Googles core business is basically to copy content from our websites and exploit it commercially. In Search Engine Land today Google cry like little girls because they claim Bing is copying their search results. Grow up Google! If it’s ethical for you to copy information why is it unethical for others to do the same?
I agree with Harry Shum, Corporate VP at Bing in his comment today that the reason search and the web works is because of “collective intelligence”. He admits that Bing does use clickstream data as one out of more than 1,000 different signals to create the best index and he suggest that all engines should do the same (and probably do).
If you don’t know anything what I am talking about then I suggest you read the two articles that I link to above. They explain the case well.
There are a lot of funny and interesting things about this case …
One more Google hoax!
First of all there is the experiment Google ran last year when they suspected Bing was copying some of their top search results. Google claim that they made a special piece of code to be able to boost a specific web page to the top of search results for one particular keyword just to run this experiment. They have to say so because they have always claimed that they don’t have the ability to do so. It is al algorithmic. Right, as if we believed that..
We all know for sure that Google have the technical ability to manually de-rank specific websites. You don’t need to be a very experienced SEO to know this. I don’t even think Google ever denied that – although they prefer the world to think that all is done algorithmically.
I do not believe that Google made that knob go just one way! Off course they can promote sites too. And I don’t even see a problem with that. Google should do whatever they think will create the best search results. Period.
The people I have talked to at Bing never tried to hide the fact that they can promote individual sites. They do this on very prominent searches and big brands if the best results are not found algorithmically. Off course its best if the algorithms can handle it but they will never be perfect. I actually think it’s kind of childish of Google to hold on to the claim that they do no manual tweaking. It’s a bizarre type of geeky arrogance.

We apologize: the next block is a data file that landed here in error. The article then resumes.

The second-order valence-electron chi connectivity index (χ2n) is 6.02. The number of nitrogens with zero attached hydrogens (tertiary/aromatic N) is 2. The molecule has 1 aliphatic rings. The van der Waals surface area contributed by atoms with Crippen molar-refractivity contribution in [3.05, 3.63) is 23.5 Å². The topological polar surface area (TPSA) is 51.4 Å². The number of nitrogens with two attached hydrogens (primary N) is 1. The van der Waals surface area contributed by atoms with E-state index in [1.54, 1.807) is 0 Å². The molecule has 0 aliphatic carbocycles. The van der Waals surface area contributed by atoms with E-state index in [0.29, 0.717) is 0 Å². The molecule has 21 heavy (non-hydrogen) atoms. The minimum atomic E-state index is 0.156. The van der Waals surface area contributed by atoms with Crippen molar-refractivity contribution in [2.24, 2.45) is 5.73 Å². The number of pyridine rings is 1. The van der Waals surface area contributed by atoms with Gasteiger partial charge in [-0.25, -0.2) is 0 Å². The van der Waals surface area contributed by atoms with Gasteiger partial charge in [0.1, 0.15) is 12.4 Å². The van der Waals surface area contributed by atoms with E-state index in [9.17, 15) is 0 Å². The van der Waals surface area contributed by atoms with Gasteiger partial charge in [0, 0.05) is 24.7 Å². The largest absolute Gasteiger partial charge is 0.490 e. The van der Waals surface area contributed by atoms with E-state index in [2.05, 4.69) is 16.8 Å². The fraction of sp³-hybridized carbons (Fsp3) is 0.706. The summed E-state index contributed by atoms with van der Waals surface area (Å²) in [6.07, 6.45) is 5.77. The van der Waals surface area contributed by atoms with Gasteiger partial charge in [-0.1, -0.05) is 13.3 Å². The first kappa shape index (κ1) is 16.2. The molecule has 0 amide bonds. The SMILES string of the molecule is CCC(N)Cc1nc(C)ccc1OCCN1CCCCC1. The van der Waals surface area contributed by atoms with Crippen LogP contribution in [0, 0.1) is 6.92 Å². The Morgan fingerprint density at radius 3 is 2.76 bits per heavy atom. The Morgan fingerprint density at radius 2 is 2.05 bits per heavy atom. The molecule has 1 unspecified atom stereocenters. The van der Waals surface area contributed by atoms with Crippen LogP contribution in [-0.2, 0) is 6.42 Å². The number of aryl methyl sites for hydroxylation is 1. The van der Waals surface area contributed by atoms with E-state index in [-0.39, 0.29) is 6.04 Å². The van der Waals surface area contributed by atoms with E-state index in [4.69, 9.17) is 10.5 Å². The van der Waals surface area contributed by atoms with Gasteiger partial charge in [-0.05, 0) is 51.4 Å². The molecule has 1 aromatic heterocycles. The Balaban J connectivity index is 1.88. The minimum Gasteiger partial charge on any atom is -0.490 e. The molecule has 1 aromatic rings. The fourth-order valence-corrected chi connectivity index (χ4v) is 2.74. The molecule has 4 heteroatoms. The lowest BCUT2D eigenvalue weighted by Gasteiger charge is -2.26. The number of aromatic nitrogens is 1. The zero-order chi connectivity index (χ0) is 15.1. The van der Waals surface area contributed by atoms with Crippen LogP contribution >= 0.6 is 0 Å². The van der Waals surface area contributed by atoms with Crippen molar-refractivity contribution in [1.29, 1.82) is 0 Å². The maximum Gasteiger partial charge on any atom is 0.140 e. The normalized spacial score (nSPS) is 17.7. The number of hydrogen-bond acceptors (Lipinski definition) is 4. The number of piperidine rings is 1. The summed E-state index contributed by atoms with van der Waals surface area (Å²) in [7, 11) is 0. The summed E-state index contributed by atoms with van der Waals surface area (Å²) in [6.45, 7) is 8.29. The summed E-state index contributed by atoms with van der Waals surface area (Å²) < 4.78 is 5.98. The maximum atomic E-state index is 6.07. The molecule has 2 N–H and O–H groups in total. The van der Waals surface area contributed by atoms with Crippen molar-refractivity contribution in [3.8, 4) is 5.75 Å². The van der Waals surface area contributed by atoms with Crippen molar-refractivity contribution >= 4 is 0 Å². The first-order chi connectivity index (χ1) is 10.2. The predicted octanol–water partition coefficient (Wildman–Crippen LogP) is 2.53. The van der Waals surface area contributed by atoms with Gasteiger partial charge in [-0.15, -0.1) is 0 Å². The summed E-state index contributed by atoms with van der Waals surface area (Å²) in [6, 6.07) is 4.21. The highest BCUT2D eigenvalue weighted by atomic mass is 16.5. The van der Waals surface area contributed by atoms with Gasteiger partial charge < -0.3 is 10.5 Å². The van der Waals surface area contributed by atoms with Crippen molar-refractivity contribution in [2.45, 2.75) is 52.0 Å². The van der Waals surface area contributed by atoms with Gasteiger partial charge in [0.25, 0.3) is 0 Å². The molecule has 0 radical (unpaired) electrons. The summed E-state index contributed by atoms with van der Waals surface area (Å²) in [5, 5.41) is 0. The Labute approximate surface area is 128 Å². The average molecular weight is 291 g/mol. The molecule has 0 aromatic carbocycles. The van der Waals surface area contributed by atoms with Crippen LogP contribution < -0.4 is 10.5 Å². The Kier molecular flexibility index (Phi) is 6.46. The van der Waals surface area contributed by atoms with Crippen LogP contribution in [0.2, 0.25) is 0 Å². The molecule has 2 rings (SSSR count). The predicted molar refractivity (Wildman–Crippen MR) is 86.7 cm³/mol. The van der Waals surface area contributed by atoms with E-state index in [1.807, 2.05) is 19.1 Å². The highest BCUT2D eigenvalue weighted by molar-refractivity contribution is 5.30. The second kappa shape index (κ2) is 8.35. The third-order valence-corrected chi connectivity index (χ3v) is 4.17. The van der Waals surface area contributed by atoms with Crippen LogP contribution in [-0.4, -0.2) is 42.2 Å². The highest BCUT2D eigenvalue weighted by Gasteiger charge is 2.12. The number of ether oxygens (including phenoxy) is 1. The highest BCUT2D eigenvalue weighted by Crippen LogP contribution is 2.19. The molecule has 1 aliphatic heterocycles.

Google further claim that after they ran this test they removed the “boost code” – trashed it, so that they can no longer do this. Who – other than clueless reporters, believe this? I don’t.
Who is copying who and what is illegal?
Google have not said that they consider what Bing is doing illegal. Apparently they are not sure about that now. Neither am I. It could off course turn out to be illegal. I hope not. But in any case I think its OK to do. Google on the other hand say that they think its very unethical.
Googles Amit SinghaIt’s is quoted for saying: “It’s cheating to me because we work incredibly hard and have done so for years but they just get there based on our hard work,”
Just how is that different from Google (and all other search engines for that matter) copying our websites that we have worked so hard on for years?
Is clickstream data valid and ethical?
Google also say that they would never use clickstream data like Bing is apparently is doing. But this is not entirely true. Last year Google announced that they now collect site speed at the user level with the Google Toolbar and use this directly in their ranking algorithms. Just as one out of many signals – just like Bing use data from their toolbar as one out of many signals. The only difference is that Google “steal” from us – Bing “steal” from Google.
Why did Google break the news?
Google started their research last year – and apparently got the final data long time ago. Why do they break the news now – on the very same day that Microsoft is hosting a search conference? Could it be to just tease Microsoft and set the agenda of the day? Or is it and attempt to drive away the recent weeks increasing media coverage on bad search results in Google?
One thing I am pretty sure of is that it is not by coincidence. Google are very skilled in PR: I don’t think Google was trying to tease Microsoft but I do think Google is using this to remove the focus on bad search results.
I don’t think Google made a smart choice in this case. It is very dangerous for Google to pull the “ethics” card. It is very easy for search geeks and journalists to find many examples of Google acting much more unethical than what Bing is doing in this case. Google could loose that battle seriously.
Also, I really hope Google will not move forward with a legal case. That would be ridiculous in my mind and undermine Googles own operations in the long run. We don’t need more restrictions of how to improve our collective intelligence – we need less!